It was different for me this time because it was early in the morning, still dark--and I was there. The drop off was obviously well planned--the chain and note and no rabies tag. I didn’t hear or see anything because I was busy feeding everyone and they are usually pretty noisy during this time. I am sure though that if they had intended to get my attention they could have done so. I don’t like being got over on, that is my personal ego and pride problem. Not good, but I will own it.
I didn’t mean to offend anyone by removing the post because of too much drama. Everyone is entitled to their own opinion and when a post is made, the comments follow. A lot of folks wanted an eye for an eye, I get it. Nonetheless, two wrongs don’t make a right. Yes it was sad because Sadie already seems to have trust issues and who knows how many times she has been shuffled from pillar to post. She is very hesitant when approached by a human, but has not shown any signs of aggression, only caution. She does look at every car going by on Bivins as if she thinks her folks are coming back for her. No, she does not seem to have been mistreated or starved. Her ears seem to be bothering her but that is something a lot of dogs go through.
It is true that the family may be going through some unfortunate circumstances, and yes, I hate that. Had they made contact with me I believe we could have worked something out. When I took her in I put her in the last space available, only because Charlie was adopted the day before. Since we always take our adoptees back should something not work out (even after years) we usually keep one quarantine kennel empty. Should Charlie have to come back (or any one else who came from here) we will be hard put to find a space. If the issue was financial, we would have helped with food. If it was veterinary costs, we might have been able to help and perhaps asked for some volunteer hours in return. We have done both. We always do courtesy posts when someone is trying to re-home their pet, not saying that is always a fruitful effort but always worth a shot. If none of that had been satisfying for their situation, chances are I would have taken her anyway.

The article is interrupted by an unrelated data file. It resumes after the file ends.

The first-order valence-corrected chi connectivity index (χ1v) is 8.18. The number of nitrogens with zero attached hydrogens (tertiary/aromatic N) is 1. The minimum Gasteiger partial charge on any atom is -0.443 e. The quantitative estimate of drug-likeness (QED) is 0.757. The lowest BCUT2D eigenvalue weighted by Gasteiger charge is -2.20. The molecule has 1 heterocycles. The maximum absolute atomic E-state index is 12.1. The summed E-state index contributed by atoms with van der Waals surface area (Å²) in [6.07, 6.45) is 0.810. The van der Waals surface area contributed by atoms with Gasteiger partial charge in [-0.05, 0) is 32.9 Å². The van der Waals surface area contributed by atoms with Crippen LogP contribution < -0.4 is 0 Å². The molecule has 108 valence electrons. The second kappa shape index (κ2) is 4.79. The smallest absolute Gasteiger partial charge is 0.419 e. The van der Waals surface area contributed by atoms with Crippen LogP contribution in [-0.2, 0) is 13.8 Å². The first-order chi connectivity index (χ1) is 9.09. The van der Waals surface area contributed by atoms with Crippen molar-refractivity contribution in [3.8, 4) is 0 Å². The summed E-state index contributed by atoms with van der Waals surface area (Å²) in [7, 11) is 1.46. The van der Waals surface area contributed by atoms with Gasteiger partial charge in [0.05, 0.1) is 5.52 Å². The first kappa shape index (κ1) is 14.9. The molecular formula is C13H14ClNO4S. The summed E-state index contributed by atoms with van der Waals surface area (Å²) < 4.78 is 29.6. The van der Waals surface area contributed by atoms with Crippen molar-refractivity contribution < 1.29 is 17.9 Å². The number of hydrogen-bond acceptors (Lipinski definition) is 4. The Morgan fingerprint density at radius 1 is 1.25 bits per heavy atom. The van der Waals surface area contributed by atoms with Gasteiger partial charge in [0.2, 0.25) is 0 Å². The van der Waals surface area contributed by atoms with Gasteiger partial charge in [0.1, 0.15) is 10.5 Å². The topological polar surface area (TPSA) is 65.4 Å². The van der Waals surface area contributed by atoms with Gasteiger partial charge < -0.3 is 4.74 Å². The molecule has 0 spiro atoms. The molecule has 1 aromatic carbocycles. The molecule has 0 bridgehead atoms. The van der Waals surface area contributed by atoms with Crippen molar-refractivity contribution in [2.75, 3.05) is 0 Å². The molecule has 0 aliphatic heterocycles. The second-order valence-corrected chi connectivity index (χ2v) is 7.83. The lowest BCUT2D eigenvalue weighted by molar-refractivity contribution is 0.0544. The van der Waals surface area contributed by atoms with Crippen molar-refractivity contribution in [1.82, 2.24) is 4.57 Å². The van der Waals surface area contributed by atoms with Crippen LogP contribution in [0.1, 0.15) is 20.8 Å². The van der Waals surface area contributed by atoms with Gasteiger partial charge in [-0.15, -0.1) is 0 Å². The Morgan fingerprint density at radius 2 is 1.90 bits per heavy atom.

In that case I could have gotten more information about Sadie. I would love to know whatever history her owners could share with me. Were there previous homes? Has she ever shown aggression? Does she get along with other dogs? How does she do with children? Has she been heartworm tested? Was she on prevention? These are all things that would help with finding her the right home and environment.